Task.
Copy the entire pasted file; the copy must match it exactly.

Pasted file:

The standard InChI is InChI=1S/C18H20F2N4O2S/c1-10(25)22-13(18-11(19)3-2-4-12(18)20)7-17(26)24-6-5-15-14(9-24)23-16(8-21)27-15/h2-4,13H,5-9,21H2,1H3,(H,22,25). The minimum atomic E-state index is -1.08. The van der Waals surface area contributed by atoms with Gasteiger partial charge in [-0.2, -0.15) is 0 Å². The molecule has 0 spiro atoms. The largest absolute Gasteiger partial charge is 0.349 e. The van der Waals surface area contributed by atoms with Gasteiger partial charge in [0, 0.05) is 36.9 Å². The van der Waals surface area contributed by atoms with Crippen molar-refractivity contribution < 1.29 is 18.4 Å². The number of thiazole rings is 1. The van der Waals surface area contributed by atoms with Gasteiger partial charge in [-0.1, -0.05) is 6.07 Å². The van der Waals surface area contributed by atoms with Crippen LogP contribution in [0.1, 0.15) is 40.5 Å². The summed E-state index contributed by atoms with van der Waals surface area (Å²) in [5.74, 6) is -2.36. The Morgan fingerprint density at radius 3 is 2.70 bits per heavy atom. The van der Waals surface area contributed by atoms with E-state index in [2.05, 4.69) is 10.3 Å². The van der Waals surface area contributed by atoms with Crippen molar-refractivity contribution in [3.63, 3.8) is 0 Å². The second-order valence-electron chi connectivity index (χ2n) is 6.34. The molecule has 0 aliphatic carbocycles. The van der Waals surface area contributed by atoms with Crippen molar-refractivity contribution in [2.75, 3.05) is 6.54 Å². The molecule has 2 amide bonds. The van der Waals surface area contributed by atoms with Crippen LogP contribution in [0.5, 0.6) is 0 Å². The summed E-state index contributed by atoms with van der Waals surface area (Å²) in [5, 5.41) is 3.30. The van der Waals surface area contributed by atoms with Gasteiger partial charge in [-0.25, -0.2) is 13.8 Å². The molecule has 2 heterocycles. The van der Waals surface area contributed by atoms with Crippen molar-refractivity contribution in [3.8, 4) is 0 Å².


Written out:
The standard InChI is InChI=1S/C18H20F2N4O2S/c1-10(25)22-13(18-11(19)3-2-4-12(18)20)7-17(26)24-6-5-15-14(9-24)23-16(8-21)27-15/h2-4,13H,5-9,21H2,1H3,(H,22,25). The minimum atomic E-state index is -1.08. The van der Waals surface area contributed by atoms with Gasteiger partial charge in [-0.2, -0.15) is 0 Å². The molecule has 0 spiro atoms. The largest absolute Gasteiger partial charge is 0.349 e. The van der Waals surface area contributed by atoms with Gasteiger partial charge in [0, 0.05) is 36.9 Å². The van der Waals surface area contributed by atoms with Crippen molar-refractivity contribution < 1.29 is 18.4 Å². The number of thiazole rings is 1. The van der Waals surface area contributed by atoms with Gasteiger partial charge in [-0.1, -0.05) is 6.07 Å². The van der Waals surface area contributed by atoms with Crippen LogP contribution in [0.1, 0.15) is 40.5 Å². The summed E-state index contributed by atoms with van der Waals surface area (Å²) in [5.74, 6) is -2.36. The Morgan fingerprint density at radius 3 is 2.70 bits per heavy atom. The van der Waals surface area contributed by atoms with E-state index in [2.05, 4.69) is 10.3 Å². The van der Waals surface area contributed by atoms with Crippen molar-refractivity contribution in [3.63, 3.8) is 0 Å². The second-order valence-electron chi connectivity index (χ2n) is 6.34. The molecule has 0 aliphatic carbocycles. The van der Waals surface area contributed by atoms with Crippen molar-refractivity contribution in [2.75, 3.05) is 6.54 Å². The molecule has 2 amide bonds. The van der Waals surface area contributed by atoms with Crippen LogP contribution in [0.5, 0.6) is 0 Å². The summed E-state index contributed by atoms with van der Waals surface area (Å²) in [5, 5.41) is 3.30. The van der Waals surface area contributed by atoms with Gasteiger partial charge in [-0.25, -0.2) is 13.8 Å². The molecule has 2 heterocycles. The van der Waals surface area contributed by atoms with Crippen molar-refractivity contribution in [3.8, 4) is 0 Å².